All these features sound like items you would get in an SUV, but that’s what the bakkie market wants. Thankfully you can still go into Africa and see the dusty sights in your Amarok. The car features an Electronic Differential Locking system for great traction but a diff lock button is still available for those really sticky situations. An Off-Road button can be selected for hardcore terrains and this allows for features like hill descent control to be activated and other nifty features such as off-road ABS as well.
If your Amarok is equipped with ESC, you get a feature called Electronic Trailer Stabilisation which assists when loss of traction occurs whilst towing. Speaking of towing, you’re good for 3300kg, which is great especially for those who enjoy a spot of caravanning. Depending on which Amarok you get, there is the choice of a 6 speed manual gearbox for the 103kW and the 132kW, but the V6 is only offered with the 8 speed automatic gearbox and only in 4Motion as well. The 2.0 TDI’s can be opted as RWD or 4Motion, with the 4Motion being the best off road choice, as it uses a Haldex system to utilise all four wheels for better traction.

Best bakkie out there?

Answering that question with a yes or no depends on your needs. As a lifestyle bakkie for the city and open road, the Amarok has always been a leader when it comes to comfort and trim levels. For the real hardcore off-roaders, some still prefer the likes of a Toyota Hilux. You can’t blame them because there are very few bad bakkies out there. The addition of the V6 engine has made the Amarok the best bakkie in terms of its powertrain. The new Nissan Navara still has one of the best chassis out there but again, it’s all subjective. The biggest problem facing bakkies today is cost and the Amarok V6 is not cheap. Nor is any other top of the range pick up either. An asking price of R748 600 for the Extreme is a hard pill to swallow. If it makes you sleep better at night, think of these fancy bakkies this way: if you own one of them, you don’t really need an SUV anymore. You have all the creature comforts of an SUV but the off road attributes of a bakkie, giving you a car you can do more with. Who would’ve thought that one day this segment would be so demanding? The fact that Volkswagen actually went ahead with the development of this car proves that if people complain enough, eventually they get what they want.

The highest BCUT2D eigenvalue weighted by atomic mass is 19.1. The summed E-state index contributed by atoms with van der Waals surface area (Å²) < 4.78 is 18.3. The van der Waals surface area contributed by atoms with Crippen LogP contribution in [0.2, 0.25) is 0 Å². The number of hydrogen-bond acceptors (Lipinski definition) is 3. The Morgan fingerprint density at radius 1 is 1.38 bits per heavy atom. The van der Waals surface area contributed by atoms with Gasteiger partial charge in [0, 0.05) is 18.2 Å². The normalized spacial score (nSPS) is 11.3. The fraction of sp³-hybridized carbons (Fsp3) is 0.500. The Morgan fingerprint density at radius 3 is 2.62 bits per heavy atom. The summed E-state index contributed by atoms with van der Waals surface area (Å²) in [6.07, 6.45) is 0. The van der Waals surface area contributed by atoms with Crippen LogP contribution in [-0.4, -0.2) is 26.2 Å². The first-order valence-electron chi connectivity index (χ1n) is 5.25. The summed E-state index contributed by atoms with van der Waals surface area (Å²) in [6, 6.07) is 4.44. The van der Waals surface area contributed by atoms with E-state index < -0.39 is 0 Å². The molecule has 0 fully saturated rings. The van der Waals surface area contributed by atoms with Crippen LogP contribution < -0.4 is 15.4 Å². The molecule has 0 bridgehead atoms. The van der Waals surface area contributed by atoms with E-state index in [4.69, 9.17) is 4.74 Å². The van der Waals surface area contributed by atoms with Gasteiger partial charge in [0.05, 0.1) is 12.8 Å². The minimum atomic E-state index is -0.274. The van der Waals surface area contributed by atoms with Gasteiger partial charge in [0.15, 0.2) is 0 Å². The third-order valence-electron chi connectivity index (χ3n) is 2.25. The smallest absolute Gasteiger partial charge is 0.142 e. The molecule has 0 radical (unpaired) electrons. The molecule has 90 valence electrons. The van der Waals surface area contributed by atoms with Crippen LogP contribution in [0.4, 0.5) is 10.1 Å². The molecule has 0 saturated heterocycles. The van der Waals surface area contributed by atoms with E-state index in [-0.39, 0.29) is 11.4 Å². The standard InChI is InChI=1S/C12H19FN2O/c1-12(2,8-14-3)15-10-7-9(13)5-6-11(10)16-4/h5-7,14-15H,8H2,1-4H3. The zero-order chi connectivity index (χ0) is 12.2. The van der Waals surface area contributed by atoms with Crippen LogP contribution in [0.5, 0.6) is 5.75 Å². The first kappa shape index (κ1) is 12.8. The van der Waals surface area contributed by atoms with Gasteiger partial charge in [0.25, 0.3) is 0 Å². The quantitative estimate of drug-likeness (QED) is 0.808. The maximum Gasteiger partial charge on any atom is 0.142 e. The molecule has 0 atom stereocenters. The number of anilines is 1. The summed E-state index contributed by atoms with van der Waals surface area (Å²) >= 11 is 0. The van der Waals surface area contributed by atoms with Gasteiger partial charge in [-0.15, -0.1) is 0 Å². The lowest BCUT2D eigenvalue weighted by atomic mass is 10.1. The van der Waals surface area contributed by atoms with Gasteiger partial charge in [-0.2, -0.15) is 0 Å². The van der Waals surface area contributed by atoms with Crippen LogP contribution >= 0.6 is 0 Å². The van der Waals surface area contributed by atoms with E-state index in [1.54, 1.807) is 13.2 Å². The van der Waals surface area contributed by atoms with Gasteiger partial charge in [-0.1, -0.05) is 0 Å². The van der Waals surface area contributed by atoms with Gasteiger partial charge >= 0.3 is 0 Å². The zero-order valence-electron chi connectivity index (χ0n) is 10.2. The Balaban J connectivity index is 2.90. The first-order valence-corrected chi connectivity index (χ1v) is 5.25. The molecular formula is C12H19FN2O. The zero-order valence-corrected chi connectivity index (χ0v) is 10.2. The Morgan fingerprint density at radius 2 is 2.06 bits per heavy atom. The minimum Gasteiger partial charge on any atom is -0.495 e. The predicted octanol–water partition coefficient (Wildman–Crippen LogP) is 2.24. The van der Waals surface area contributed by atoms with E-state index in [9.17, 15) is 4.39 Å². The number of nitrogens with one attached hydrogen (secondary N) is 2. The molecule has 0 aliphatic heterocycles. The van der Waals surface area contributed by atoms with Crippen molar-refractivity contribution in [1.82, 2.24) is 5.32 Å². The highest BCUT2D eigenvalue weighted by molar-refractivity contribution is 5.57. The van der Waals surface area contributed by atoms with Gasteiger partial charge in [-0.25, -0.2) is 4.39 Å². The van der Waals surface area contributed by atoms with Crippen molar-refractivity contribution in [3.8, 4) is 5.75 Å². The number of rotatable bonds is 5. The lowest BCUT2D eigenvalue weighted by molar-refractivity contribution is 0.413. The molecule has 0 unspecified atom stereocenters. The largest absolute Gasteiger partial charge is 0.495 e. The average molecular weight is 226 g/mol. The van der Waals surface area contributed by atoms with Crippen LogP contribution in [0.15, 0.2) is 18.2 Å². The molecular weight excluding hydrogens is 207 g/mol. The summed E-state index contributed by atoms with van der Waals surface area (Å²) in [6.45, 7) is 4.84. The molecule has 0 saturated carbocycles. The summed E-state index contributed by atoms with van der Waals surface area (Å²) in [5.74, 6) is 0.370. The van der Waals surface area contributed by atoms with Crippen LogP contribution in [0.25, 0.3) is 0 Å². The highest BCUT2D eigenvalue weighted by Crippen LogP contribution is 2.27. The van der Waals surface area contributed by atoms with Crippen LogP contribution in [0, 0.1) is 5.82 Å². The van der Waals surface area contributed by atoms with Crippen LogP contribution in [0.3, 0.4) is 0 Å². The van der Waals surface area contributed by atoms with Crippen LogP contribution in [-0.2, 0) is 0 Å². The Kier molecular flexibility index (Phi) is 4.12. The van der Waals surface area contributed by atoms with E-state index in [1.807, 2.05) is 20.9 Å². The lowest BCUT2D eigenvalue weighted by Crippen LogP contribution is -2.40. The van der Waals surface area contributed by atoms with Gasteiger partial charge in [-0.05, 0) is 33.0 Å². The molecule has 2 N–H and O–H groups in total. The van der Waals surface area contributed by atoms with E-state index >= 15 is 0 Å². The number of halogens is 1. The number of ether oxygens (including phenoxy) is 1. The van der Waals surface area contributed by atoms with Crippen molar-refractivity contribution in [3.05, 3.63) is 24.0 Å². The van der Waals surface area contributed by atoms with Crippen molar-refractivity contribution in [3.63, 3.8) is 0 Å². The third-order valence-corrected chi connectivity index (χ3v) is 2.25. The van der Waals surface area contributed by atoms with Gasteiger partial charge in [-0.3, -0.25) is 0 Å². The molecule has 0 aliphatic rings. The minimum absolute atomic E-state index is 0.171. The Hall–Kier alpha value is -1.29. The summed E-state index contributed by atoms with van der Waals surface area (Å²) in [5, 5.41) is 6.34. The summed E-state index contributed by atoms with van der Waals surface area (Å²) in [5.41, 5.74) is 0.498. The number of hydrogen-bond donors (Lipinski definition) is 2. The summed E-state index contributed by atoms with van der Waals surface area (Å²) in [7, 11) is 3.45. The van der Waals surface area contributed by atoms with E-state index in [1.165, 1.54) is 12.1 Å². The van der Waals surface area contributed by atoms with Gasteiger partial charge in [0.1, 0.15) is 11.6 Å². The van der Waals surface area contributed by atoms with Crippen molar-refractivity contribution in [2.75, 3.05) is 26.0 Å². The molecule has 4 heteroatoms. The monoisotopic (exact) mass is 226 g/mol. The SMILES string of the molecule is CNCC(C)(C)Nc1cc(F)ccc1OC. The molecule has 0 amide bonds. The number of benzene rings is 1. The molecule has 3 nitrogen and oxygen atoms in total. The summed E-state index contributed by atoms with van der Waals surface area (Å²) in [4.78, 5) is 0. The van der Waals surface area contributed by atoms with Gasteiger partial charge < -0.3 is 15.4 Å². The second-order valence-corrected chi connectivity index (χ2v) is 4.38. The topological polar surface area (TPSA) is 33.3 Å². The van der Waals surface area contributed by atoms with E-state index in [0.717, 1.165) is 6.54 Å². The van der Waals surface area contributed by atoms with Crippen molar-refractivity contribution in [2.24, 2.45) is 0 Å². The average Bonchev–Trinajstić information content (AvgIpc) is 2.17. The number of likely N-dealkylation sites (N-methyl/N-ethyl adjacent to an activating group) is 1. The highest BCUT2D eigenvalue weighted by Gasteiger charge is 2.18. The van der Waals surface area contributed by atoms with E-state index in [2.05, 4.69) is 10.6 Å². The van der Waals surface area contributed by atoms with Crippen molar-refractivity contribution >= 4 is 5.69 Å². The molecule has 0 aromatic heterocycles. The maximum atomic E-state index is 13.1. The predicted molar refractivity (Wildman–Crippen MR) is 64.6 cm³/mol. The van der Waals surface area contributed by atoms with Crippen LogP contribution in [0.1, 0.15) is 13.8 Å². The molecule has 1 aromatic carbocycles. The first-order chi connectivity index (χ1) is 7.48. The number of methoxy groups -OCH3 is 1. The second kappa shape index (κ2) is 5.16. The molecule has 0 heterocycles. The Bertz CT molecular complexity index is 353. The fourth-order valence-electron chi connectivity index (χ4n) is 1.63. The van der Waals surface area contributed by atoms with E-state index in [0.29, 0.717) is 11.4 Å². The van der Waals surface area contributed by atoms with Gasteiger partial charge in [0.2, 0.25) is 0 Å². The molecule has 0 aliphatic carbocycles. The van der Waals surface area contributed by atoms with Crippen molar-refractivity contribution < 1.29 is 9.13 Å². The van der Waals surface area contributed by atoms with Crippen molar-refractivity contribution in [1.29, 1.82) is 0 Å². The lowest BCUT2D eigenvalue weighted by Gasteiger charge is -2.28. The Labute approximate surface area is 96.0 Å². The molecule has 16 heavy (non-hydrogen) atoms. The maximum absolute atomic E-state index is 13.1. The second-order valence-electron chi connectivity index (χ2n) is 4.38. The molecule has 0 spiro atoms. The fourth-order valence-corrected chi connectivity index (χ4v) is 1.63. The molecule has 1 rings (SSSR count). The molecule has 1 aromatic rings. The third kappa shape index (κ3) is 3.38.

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Released: BMW M550d & M550i X Drive – The Models Which South Africa Won’t Get.

BMW M550i South Africa

South African Car News: BMW M550d & M550i Xdrive

BMW M550i X Drive South Africa
It’s True. BMW have just released both the M550d and M550i – very exciting indeed, or not… As of yet, we have no news on exactly if or when these stinkingly powerful 5 Series variants will be heading to our beautiful country.

BMW M550d

First to be released by BMW was the M550d xDrive, which if you didn’t know has the most powerful 6-cylinder diesel engine ever in the automotive industry. It’s 3-litre displacement is aided by four turbochargers. This is a fairly complicated setup with two low pressure turbochargers helping with low down response and two higher pressure units for power. It is worth noting that both low pressure turbos and one high pressure unit will always be running, with the second high pressure charger kicking in above 2 500 rpm. This makes sure that the M550d xDrive will hit 100 km/h in around 4.5 seconds. Mighty fast for a diesel, but with 294 kW and 760 N.m on tap, what else could one expect?

BMW M550i X Drive South Africa